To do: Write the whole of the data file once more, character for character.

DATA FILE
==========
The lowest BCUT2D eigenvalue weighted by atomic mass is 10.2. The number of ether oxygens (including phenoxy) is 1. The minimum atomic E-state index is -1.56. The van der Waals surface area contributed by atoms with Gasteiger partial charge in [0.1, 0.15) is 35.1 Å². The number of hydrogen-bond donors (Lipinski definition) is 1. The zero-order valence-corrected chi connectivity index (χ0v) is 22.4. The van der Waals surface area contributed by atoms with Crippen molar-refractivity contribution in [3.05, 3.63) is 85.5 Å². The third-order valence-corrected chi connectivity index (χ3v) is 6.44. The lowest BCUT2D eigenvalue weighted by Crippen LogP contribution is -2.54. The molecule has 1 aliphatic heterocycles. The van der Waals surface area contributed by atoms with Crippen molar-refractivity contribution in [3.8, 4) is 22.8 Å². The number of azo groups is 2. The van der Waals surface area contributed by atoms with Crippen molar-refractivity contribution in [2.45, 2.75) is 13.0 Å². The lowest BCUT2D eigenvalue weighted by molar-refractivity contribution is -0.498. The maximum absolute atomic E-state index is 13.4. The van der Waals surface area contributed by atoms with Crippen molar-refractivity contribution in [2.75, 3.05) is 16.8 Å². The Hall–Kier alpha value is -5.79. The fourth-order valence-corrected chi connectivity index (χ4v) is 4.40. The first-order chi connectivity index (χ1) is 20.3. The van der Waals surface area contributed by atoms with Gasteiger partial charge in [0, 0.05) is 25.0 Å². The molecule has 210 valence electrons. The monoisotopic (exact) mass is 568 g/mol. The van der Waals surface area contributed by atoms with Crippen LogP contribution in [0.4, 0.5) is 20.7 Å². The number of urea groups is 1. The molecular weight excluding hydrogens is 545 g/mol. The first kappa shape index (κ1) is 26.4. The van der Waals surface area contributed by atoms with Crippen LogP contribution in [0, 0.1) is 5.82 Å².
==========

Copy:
The lowest BCUT2D eigenvalue weighted by atomic mass is 10.2. The number of ether oxygens (including phenoxy) is 1. The minimum atomic E-state index is -1.56. The van der Waals surface area contributed by atoms with Gasteiger partial charge in [0.1, 0.15) is 35.1 Å². The number of hydrogen-bond donors (Lipinski definition) is 1. The zero-order valence-corrected chi connectivity index (χ0v) is 22.4. The van der Waals surface area contributed by atoms with Crippen molar-refractivity contribution in [3.05, 3.63) is 85.5 Å². The third-order valence-corrected chi connectivity index (χ3v) is 6.44. The lowest BCUT2D eigenvalue weighted by Crippen LogP contribution is -2.54. The molecule has 1 aliphatic heterocycles. The van der Waals surface area contributed by atoms with Crippen molar-refractivity contribution in [3.8, 4) is 22.8 Å². The number of azo groups is 2. The van der Waals surface area contributed by atoms with Crippen molar-refractivity contribution in [2.45, 2.75) is 13.0 Å². The lowest BCUT2D eigenvalue weighted by molar-refractivity contribution is -0.498. The maximum absolute atomic E-state index is 13.4. The van der Waals surface area contributed by atoms with Crippen molar-refractivity contribution in [2.75, 3.05) is 16.8 Å². The Hall–Kier alpha value is -5.79. The fourth-order valence-corrected chi connectivity index (χ4v) is 4.40. The first-order chi connectivity index (χ1) is 20.3. The van der Waals surface area contributed by atoms with Gasteiger partial charge in [0, 0.05) is 25.0 Å². The molecule has 210 valence electrons. The monoisotopic (exact) mass is 568 g/mol. The van der Waals surface area contributed by atoms with Crippen LogP contribution in [0.4, 0.5) is 20.7 Å². The number of urea groups is 1. The molecular weight excluding hydrogens is 545 g/mol. The first kappa shape index (κ1) is 26.4. The van der Waals surface area contributed by atoms with Crippen LogP contribution in [0, 0.1) is 5.82 Å².